Not only farmers were supporting themselves through market reform, but also the people from the major cities and towns. Many central planned local factories started to be managed by the local population themselves, which are called Township and Village Enterprises (乡镇企业). People near sea also began smuggling for surviving in the early 1980s. Besides, Special Economic Zones, which in some degrees copied the economic model of Hong Kong were also being adopted.

Doing business inside China and doing trade with foreigners were quickly legalized in the middle of 1980s. If the top Chinese politicians did not support the spontaneous reform, it would be impossible to legalize the spontaneous free market institutions. During the 1980s, Deng Xiaoping was the core of the reformers. Prime Minster Zhao Ziyang was reasonable for the economic reform part. General Secretary Hu Yaobang was reasonable for the mind emancipation movement. People were allowed to talk about politics again. Intellectuals were openly debating on which kind of political and economic system should China adopted. Their thoughts were even posted on the Party’s newspapers. In the leadership of General Secretary Hu, the Party was even trying to separate the management of the Party and the Government. Many famous free market-oriented economists, like Mao Yushi and Zhang Weiying, also participated the debate and the reform of economic institutions. The atmosphere of the liberty of free speech was obviously much better than the current China.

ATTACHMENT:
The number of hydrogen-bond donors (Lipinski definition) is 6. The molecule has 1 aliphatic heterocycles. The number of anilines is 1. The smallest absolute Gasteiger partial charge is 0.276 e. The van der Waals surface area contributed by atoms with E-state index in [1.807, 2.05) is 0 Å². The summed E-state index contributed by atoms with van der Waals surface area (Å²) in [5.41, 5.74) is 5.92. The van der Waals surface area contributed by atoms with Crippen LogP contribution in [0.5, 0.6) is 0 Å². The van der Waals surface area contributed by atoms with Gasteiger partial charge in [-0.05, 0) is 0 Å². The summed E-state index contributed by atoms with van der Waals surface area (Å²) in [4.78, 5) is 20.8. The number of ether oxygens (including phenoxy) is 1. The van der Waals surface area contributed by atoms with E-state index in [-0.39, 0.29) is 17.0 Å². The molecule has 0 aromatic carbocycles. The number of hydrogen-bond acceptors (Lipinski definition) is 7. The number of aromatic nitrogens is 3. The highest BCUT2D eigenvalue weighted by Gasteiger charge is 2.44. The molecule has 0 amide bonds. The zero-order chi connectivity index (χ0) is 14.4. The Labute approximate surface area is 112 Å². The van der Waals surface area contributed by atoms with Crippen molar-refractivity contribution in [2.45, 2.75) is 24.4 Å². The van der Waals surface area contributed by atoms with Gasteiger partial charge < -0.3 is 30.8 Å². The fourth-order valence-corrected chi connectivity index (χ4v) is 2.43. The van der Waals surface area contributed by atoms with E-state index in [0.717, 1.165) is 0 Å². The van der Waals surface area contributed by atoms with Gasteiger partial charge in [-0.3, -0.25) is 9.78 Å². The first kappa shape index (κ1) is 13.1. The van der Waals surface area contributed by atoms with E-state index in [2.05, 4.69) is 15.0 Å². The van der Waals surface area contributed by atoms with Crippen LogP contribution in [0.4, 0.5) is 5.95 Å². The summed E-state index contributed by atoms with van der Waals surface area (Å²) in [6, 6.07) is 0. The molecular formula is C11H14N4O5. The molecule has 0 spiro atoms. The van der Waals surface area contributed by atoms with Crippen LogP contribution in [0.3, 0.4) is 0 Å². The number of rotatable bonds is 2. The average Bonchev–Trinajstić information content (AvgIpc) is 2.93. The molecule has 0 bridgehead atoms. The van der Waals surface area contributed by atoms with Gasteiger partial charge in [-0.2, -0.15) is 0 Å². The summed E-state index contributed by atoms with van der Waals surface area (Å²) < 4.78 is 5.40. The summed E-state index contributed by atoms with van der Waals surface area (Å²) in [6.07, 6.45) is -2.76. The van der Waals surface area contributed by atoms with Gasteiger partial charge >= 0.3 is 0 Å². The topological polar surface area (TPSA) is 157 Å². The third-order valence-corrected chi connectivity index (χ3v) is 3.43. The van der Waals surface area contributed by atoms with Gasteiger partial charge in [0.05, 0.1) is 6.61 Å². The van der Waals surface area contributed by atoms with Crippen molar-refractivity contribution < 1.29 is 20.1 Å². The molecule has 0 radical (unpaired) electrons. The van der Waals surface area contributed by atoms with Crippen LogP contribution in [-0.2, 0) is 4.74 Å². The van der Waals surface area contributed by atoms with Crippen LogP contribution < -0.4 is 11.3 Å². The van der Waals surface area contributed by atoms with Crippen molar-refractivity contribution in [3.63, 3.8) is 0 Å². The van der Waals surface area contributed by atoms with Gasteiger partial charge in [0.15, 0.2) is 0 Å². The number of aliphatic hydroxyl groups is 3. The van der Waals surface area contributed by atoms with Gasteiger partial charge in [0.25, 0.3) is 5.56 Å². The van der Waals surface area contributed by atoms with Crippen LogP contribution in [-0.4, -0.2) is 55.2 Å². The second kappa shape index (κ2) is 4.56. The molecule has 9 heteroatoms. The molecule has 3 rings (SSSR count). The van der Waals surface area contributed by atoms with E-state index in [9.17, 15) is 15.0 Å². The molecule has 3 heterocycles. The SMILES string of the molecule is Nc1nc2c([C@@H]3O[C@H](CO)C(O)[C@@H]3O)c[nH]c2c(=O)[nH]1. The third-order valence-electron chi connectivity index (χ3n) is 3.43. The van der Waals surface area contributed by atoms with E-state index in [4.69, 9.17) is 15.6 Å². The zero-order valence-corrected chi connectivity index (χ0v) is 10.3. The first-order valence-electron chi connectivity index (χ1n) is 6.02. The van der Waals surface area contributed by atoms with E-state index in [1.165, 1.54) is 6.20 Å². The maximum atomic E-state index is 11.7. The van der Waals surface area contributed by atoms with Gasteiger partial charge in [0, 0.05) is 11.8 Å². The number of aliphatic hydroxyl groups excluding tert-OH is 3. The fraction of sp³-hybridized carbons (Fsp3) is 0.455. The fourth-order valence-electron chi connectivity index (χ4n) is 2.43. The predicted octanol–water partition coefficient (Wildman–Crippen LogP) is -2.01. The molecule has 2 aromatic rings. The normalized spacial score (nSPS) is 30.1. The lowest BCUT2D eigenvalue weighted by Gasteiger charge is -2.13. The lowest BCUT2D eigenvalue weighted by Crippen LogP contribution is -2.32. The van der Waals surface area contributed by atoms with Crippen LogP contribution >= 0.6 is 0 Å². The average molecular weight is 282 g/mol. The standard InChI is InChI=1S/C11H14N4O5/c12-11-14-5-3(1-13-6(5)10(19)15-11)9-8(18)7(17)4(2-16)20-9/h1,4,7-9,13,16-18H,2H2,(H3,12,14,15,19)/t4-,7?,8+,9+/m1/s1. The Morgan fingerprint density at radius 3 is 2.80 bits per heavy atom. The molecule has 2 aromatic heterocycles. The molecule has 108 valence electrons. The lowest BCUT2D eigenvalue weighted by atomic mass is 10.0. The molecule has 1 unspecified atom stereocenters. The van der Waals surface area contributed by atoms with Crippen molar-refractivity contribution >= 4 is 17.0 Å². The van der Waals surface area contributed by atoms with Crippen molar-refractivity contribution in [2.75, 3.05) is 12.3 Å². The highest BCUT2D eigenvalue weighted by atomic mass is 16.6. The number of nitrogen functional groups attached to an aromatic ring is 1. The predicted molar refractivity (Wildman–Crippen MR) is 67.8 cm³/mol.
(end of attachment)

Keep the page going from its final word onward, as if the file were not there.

3. Crisis in China, in the Case of Real Estate Industry